Astrological speculation may well explain why so many uprisings were in the constellation of the occurred in 1524-25, as it was in 1524 that all planets were in the constellation of the Fish. This had been foreseen twenty years earlier and a great disturbance had been predicted for that year. As the time approached, the foreboding was so intense that in 1523 no fewer than fifty-one tracts were published on the subject. Woodcuts like the one below displayed the fish in the heavens and upheavals upon earth. The peasants with their banners and flails watch on one side, while on the other the emperor, the pope and the ecclesiastics all gather. Some peasant leaders held back from taking action before 1524 in the hope that the emperor would call an imperial diet to redress their grievances in 1524. The Diet of Nürnberg had taken place in March 1523 and had deferred action on reform until a second diet could be called to issue an Edict on 18 April 1524. This did nothing to deal with peasant grievances, however, and another diet was not due until the summer of 1526. In the meantime, the ‘great fish’ unloosed the waters upon the peasants, princes, prelates and papacy.


All this was foreign superstition to Luther, if not entirely to Melanchthon, but at the same time, he could not claim a complete dissociation with the outbreak of the Peasants’ War. The attempts to enforce the imperial edicts through the arrest of Lutheran pastors were often the immediate cause of assemblies of peasant bands to demand their release. Luther was regarded as a friend by these peasants, and when some of them were asked to name persons whom they would accept as their arbiters, the first name on the list was Martin Luther. No formal court was ever established to try the peasants for rebellion, and no legal judgement was ever given. But Luther himself did pronounce a verdict on their demands as couched in the most popular of their manifestoes, The Twelve Articles, first distributed in March 1525. These opened with conciliatory phrases reminiscent of those used by Luther himself in his Address to the German Nobility and On the Freedom of the Christian Man of 1520:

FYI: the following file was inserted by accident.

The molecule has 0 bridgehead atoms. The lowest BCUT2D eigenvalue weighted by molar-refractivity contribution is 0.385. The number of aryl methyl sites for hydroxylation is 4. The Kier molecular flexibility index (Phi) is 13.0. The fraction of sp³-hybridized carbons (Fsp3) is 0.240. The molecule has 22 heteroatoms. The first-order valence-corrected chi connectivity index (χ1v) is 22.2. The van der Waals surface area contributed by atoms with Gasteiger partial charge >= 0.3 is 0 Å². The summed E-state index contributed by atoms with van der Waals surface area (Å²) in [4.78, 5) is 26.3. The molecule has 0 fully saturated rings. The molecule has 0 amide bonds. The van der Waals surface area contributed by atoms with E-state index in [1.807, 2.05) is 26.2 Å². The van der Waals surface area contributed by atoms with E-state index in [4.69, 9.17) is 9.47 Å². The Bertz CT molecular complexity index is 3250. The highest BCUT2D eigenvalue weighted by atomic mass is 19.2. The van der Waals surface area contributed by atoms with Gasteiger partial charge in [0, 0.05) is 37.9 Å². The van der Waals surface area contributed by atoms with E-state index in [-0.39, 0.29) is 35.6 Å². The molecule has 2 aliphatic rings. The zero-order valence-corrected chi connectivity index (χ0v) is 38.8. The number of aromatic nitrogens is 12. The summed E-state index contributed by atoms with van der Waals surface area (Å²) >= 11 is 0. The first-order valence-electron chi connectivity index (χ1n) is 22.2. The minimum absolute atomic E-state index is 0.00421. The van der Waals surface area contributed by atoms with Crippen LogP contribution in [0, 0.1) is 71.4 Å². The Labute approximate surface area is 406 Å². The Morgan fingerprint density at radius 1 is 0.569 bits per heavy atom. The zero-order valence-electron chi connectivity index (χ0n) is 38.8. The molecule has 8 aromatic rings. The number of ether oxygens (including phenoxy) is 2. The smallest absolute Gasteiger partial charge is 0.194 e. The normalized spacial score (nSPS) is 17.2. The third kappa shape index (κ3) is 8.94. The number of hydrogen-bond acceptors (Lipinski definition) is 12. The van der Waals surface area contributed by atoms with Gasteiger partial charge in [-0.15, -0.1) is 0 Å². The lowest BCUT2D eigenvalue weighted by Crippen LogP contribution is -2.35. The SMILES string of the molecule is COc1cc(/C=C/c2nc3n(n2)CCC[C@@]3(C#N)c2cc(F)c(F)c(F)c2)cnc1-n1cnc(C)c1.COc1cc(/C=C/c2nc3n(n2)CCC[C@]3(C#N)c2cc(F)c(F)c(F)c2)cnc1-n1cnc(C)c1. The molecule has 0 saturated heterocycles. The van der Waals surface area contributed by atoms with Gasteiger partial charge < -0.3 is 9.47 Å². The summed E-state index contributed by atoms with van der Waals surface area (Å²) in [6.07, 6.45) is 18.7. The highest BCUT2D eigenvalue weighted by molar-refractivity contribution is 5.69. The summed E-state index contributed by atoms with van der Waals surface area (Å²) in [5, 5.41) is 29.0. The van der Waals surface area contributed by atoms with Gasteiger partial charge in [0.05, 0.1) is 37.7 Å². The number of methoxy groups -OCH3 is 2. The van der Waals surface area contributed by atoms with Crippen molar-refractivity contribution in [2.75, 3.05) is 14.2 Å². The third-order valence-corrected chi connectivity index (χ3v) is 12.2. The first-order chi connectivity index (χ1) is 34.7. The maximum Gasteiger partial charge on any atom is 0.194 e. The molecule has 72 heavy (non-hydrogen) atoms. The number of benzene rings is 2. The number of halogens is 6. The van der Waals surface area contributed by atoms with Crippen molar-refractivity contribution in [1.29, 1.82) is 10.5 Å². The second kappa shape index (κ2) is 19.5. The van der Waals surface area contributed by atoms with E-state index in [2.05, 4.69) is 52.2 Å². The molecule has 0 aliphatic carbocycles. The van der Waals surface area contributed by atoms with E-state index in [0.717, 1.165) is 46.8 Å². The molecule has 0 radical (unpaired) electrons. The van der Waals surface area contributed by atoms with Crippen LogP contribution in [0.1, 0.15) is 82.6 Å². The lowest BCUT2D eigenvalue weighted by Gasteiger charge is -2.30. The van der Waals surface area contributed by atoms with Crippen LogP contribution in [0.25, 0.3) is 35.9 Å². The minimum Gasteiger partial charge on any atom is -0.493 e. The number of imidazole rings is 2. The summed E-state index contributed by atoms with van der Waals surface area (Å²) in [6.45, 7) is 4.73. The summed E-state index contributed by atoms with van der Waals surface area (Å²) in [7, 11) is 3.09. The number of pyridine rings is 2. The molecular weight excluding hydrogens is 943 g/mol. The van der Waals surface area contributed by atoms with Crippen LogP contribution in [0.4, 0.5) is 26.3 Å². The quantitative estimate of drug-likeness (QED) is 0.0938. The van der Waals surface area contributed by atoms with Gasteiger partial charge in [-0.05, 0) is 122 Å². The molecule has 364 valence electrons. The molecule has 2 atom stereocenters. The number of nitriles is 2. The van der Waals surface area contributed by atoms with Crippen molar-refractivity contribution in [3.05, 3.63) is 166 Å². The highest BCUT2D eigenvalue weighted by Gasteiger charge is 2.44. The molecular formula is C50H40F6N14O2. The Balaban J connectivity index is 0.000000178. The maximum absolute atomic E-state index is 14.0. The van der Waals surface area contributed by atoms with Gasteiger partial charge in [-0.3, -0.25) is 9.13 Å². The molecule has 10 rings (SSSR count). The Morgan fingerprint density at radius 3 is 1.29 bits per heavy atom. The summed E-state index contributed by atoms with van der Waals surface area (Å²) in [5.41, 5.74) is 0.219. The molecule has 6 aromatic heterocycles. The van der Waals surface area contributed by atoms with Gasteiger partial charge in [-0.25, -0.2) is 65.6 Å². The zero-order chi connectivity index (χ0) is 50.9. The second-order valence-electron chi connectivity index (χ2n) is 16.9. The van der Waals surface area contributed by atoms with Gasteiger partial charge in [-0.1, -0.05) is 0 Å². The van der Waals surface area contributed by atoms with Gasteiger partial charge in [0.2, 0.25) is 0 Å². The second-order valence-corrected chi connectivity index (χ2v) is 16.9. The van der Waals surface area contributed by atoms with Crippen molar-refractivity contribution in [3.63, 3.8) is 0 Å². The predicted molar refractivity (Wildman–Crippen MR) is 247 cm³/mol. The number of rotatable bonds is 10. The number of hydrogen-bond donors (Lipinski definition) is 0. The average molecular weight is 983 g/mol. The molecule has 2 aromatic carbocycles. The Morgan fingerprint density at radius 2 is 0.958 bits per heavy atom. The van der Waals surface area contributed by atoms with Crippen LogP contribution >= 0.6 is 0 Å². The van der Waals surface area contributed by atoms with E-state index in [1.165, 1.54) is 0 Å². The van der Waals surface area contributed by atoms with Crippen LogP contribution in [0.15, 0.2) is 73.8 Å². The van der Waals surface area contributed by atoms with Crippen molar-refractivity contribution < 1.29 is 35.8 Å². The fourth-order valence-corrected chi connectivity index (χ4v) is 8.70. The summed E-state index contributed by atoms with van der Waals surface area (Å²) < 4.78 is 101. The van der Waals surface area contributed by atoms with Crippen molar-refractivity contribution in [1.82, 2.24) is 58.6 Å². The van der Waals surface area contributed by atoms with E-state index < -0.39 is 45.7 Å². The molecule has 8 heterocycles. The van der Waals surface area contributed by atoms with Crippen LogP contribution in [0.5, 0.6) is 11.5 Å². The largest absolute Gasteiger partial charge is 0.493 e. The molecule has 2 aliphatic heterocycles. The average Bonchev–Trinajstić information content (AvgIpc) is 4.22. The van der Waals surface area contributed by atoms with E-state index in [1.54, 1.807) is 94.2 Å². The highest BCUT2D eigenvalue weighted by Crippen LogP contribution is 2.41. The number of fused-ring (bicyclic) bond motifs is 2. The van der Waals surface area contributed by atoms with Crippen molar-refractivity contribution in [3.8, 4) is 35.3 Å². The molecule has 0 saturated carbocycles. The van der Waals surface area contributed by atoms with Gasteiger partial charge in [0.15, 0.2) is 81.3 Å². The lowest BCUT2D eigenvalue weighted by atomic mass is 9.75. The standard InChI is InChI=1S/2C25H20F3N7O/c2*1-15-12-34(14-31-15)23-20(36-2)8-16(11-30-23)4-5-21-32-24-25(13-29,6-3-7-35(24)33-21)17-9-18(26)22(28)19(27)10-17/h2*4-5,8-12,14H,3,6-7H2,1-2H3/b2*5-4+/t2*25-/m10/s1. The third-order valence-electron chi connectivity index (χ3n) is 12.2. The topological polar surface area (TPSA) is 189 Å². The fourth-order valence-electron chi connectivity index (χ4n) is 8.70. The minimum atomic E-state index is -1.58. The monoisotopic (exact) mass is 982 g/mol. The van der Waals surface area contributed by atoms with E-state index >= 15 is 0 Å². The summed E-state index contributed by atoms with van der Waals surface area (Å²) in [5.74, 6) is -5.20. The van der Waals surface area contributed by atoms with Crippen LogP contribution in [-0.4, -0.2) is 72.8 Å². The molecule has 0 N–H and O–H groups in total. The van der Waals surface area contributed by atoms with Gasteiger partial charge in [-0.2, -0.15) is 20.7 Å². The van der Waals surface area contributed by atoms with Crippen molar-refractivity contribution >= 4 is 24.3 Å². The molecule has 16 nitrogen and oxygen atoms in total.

To the Christian reader, peace and the grace of God through Christ… The gospel is not a cause of rebellion and disturbance… If it be the will of God to hear the peasants, who will resist his Majesty? Did he not hear the children of Israel and deliver them out of the hand of Pharaoh?